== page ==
We selected control corridors that were comparable to the experimental corridor in terms of baseline conditions as well as in changes to transit demand and traffic system performance. We used three different measures of traffic system performance:
- Average speed, which indicates level of congestion
- Standard deviation of speed, an indicator of day to day variation
- Average buffer time, which, according to the Federal Highway Administration, “represents the extra time (or time cushion) that travelers must add to their average travel time when planning trips to ensure on-time arrival.”
Figure 2. The experimental and control corridors
How we assembled our Big Data
In 2010, our research team at the USC METRANS Transportation Center partnered with LA Metro to develop the Archived Data Management System (ADMS), a massive volume of geocoded and time-stamped streaming data from a variety of highway and transit sources. The system allows researchers to conduct detailed studies that were previously either impossible or extremely costly to perform. Examples include the impacts of new transportation investments such as subway line construction, policy shifts such as fare increases, and exogenous shocks such as gas price changes.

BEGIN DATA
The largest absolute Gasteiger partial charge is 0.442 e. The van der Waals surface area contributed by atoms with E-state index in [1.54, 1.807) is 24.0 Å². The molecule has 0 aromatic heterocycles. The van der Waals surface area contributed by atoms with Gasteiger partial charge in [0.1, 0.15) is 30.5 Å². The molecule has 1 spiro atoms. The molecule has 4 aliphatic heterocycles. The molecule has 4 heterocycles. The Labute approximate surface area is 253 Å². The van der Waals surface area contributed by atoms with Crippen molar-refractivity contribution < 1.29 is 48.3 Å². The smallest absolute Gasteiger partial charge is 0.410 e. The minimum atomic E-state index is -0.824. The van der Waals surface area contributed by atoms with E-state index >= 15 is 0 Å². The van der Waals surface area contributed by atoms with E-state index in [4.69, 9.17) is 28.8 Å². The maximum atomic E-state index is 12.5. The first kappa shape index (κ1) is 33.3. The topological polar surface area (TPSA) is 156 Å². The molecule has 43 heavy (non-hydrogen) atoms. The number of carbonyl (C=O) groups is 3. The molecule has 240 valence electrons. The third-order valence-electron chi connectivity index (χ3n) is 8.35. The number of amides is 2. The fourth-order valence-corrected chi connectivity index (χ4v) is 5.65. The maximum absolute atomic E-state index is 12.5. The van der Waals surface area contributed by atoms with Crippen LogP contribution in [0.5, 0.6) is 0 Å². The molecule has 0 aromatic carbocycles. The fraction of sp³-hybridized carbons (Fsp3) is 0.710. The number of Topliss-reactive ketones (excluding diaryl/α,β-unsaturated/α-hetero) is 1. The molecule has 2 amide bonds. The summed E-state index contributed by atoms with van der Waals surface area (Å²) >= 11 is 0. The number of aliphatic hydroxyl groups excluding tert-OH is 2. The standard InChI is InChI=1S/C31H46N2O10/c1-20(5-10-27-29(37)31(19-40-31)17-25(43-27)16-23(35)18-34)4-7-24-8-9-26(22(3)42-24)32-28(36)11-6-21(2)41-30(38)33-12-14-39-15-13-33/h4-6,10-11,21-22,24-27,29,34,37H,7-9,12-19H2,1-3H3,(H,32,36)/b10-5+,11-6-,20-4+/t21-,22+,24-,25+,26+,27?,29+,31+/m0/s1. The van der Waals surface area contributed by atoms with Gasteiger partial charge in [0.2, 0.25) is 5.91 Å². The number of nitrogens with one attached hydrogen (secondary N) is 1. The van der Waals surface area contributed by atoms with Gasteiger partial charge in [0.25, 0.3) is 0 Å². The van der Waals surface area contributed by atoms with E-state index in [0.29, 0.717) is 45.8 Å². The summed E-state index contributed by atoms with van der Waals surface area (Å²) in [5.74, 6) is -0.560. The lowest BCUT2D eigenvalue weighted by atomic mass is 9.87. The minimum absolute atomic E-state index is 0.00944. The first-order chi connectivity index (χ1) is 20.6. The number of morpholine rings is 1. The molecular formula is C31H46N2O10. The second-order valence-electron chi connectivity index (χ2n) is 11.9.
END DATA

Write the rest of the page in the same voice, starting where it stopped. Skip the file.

ADMS served as the principal data source for this study. Across the traffic corridors, 74 freeway and 1,066 arterial sensors provided traffic performance data on speed, volume, and occupancy roughly every 30 seconds. These were aggregated into 15-minute averages to smooth out the random fluctuations in traffic patterns while still capturing short-term changes in performance.
The final set included more than 816,000 freeway data points and more than 15 million arterial data points, across both the before and after periods. The transit data from LA Metro included configurations of bus and rail routes, the locations and boarding/alighting counts of stops and stations, and planned service schedules. We additionally accounted for transit network and schedule changes that are typically implemented in June and December.